ISEF is the world’s largest international pre-college science competition. It features more than 1,500 high school students’ independent research.
How can I do that?1. Browse study areas and suggested topics from the NIDA website, and pick one that interests you.2. Seek out a science teacher or science mentor to supervise your work.3. Comply with all ISEF rules re: your experiment and submission/competition guidelines.

Consider Faith Based Counseling Services

Faith support is designed to assist an individual in developing their spirituality as an integral part of their recovery from addiction.
If you know someone struggling with addiction, help them find a Spiritual Counselor who encourages patients to overcome addiction by covering practices and principles such as:

  • establishing a relationship with a higher power
  • identifying a sense of purpose and mission in one’s life
  • achieving serenity and peace of mind
  • utilizing spiritual practices such as prayer, meditation, and yoga

Faith-based counseling can be performed in a group or individual setting. Most group and individual sessions should be expected to last roughly 60 minutes in duration.

How can I do that?

1. Visit the TN Department of Mental Health’s Recovery Support Services page.

2. Click on the Addiction Recovery Program Providers list to view a list of certified spiritual counselors.

Build Sober Dorms on College Campuses (College)

Students recovering from addictive disorders should be able to pursue academic, personal, and professional goals to enhance their quality of life, just like any other college student. However, they face many temptations that could not only delay their graduation date, but jeopardize their recovery and threaten their lives. This is where sober dorms come in. The idea is to create a space that students can call their own and is on-campus, but does not sacrifice their recovery.
Sober dorms afford the same amenities (offices, meeting rooms, kitchen, computer lab, designated study areas, and a lounge for tv and games) of any other dorm on campus, and the cost is around the same amount too. Dorms are anonymous to protect students’ privacy, and great emphasis is placed on maintaining supportive meaningful relationships. While peer accountability is important, recovery counselors are on staff and available to advise and mentor students. They are not recovery counselors though, and only intervene in situations when necessary. Participation in recovery focused extracurricular activities is highly encouraged, but not obligated. Collegiate recovery programs offer retreats, academic courses in recovery, leadership workshops, health and wellness activities, movie nights, sober tailgating, recovery conferences, and family weekends.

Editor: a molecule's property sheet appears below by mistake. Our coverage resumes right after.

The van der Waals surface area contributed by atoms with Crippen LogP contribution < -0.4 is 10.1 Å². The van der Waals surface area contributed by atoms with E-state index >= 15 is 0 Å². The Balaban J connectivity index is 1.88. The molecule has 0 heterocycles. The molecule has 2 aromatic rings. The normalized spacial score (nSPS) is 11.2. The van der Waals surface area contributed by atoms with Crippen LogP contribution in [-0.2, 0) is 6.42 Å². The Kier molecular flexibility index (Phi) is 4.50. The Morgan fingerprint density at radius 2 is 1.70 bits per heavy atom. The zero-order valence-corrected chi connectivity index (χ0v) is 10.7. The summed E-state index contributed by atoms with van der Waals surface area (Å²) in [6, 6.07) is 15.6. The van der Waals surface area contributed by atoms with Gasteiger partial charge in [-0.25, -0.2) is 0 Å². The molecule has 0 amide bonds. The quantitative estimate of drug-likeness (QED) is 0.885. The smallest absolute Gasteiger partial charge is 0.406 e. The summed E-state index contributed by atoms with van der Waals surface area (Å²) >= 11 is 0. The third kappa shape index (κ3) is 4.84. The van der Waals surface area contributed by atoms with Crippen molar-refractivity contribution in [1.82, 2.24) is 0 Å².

The dormitories are solely for students in recovery. Prospective students must demonstrate their commitment to their recovery prior to acceptance. They will have been sober anywhere between 90 days and six months. Some dorms require students interview with recovery center counselors and current residents. Once accepted into a dorm (and its recovery program), students adhere to guidelines that can range from a signed contract to mandatory attendance at two 12-step meetings/ week. The use of drugs or alcohol, enabling someone else to use, or breaking another student’s confidentiality is strictly prohibited and grounds for dismissal.
How can I do that?1. Do your homework! Consider what questions a student in recovery might ask about your campus and the sober dorm you want to create. 2. Check out sites like the Association of Recovery in Higher Education or Transforming Youth Recovery for specific steps on how to create a program on campus.3. Do those steps.

Participate in Monitoring the Future (Middle School and High School)

The Monitoring the Future (MTF) project studies the changing beliefs, attitudes, and behavior of young people in the United States.
This study focuses on youth’s diverse opinions on issues such as government, politics, alcohol, drug use, gender roles and protection of the environment. Students are presented with the same set of questions over a period of years to see how answers change over time. Results of the study are used to monitor trends in substance abuse among adolescents and young adults and are used routinely in the White House Strategy on Drug Abuse.

Four Types of Change1. Particular years reflected across age groups (secular trends or “period effects”).2. Developmental (“age effects”).3. Consistent differences among class cohorts through the life cycle (“cohort effects”)4. Types of environments (high school, college, employment)